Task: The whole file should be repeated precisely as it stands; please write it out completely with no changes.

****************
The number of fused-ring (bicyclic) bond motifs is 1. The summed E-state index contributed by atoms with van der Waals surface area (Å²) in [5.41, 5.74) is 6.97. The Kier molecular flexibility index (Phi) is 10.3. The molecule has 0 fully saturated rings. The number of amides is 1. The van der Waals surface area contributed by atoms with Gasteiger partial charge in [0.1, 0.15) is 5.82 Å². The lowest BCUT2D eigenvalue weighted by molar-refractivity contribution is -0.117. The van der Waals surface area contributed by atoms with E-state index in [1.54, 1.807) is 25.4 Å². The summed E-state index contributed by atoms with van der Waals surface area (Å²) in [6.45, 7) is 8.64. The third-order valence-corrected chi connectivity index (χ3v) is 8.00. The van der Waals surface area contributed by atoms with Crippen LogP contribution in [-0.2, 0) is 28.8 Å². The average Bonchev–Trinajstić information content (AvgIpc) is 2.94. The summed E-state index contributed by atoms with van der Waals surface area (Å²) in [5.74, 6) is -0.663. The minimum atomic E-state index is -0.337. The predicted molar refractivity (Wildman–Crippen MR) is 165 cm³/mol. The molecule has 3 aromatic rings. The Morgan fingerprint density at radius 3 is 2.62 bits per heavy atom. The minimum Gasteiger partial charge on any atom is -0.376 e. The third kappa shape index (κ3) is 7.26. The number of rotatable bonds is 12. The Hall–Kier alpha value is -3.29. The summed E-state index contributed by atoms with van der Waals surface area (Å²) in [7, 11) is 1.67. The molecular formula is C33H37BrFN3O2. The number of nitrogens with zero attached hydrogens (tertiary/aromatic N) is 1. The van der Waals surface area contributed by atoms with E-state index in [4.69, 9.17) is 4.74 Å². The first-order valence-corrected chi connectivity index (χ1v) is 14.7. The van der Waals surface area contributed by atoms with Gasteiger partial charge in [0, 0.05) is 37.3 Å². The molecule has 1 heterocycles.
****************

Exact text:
The number of fused-ring (bicyclic) bond motifs is 1. The summed E-state index contributed by atoms with van der Waals surface area (Å²) in [5.41, 5.74) is 6.97. The Kier molecular flexibility index (Phi) is 10.3. The molecule has 0 fully saturated rings. The number of amides is 1. The van der Waals surface area contributed by atoms with Gasteiger partial charge in [0.1, 0.15) is 5.82 Å². The lowest BCUT2D eigenvalue weighted by molar-refractivity contribution is -0.117. The van der Waals surface area contributed by atoms with E-state index in [1.54, 1.807) is 25.4 Å². The summed E-state index contributed by atoms with van der Waals surface area (Å²) in [6.45, 7) is 8.64. The third-order valence-corrected chi connectivity index (χ3v) is 8.00. The van der Waals surface area contributed by atoms with Crippen LogP contribution in [-0.2, 0) is 28.8 Å². The average Bonchev–Trinajstić information content (AvgIpc) is 2.94. The summed E-state index contributed by atoms with van der Waals surface area (Å²) in [5.74, 6) is -0.663. The minimum atomic E-state index is -0.337. The predicted molar refractivity (Wildman–Crippen MR) is 165 cm³/mol. The molecule has 3 aromatic rings. The Morgan fingerprint density at radius 3 is 2.62 bits per heavy atom. The minimum Gasteiger partial charge on any atom is -0.376 e. The third kappa shape index (κ3) is 7.26. The number of rotatable bonds is 12. The Hall–Kier alpha value is -3.29. The summed E-state index contributed by atoms with van der Waals surface area (Å²) in [7, 11) is 1.67. The molecular formula is C33H37BrFN3O2. The number of nitrogens with zero attached hydrogens (tertiary/aromatic N) is 1. The van der Waals surface area contributed by atoms with E-state index in [4.69, 9.17) is 4.74 Å². The first-order valence-corrected chi connectivity index (χ1v) is 14.7. The van der Waals surface area contributed by atoms with Gasteiger partial charge in [0, 0.05) is 37.3 Å². The molecule has 1 heterocycles.